Workaholism and Your Relationships

Posted on August 26, 2017

Workaholism may not seem that bad. However, it can prevent you from having a good relationship with others and isolate you from even yourself. Sometimes the negative impact workaholism has on relationships are not seen until the ties with others have disintegrated. These are some signs of workaholism:

1) Little time fully engaged with someone.
Being engaged means that you are only focused on the person, or group of people, with the intent of connecting with them. Activities could be having a meaningful conversation, or aiming to reach a goal together. Think about how much time you spend fully engaged with someone. If it is shorter than you imagine, could it be because you’re not at home often due to work, or because you’re preoccupied when you’re at home? Being at home while not being emotionally present with your loved ones can be more damaging to your relationships than being absent.

2) You get almost all your self-esteem from work.
Like food, self-esteem should be from different sources. Your self-esteem should also be gained from relationships with others. If this is not the case, it could be because of a repetitive cycle. For example, you’re not emotionally available because of the large amount of time spent at work, hence others stop making themselves available as well.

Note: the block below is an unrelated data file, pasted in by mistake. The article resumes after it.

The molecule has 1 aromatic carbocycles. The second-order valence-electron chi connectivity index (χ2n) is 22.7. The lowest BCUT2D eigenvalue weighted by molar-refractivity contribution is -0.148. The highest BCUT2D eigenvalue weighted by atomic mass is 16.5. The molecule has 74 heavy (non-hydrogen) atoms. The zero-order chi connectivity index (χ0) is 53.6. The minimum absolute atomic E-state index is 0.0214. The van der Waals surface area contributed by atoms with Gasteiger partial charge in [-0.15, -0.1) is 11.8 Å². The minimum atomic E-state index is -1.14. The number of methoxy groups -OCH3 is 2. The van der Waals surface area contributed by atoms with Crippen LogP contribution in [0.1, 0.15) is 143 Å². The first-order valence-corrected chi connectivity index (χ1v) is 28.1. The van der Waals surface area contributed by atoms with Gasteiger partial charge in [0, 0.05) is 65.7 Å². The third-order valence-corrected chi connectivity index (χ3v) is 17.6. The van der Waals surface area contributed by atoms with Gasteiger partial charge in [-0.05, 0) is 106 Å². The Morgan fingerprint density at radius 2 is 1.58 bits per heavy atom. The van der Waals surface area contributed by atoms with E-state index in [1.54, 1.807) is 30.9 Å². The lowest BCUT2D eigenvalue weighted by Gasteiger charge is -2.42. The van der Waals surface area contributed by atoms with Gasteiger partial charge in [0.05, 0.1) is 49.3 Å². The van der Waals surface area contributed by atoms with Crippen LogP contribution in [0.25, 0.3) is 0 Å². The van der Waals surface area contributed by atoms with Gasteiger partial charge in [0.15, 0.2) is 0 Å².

3) Hiding underlying discontentment with work.
Workaholism can sometimes be related to untreated mental health conditions like depression and anxiety. Working overly hard is then used as a coping mechanism. This creates a cycle. You do not attend to the problem, letting it continue. Work is again the solution to not facing the problem. You may also be trying to hide your unsatisfactory relationships. Work may make you feel confident and competent, but you are still not facing the problem - which will only grow.

Workaholism comes about because you feel that if you slow down, you will have to face your problems. However, awareness will start creating the change to needed lead a life where you do not feel you need to avoid unhappiness, but instead feel like you are capable of tackling it. It is better to treat workaholism earlier rather than later.


Source material from Psych Central

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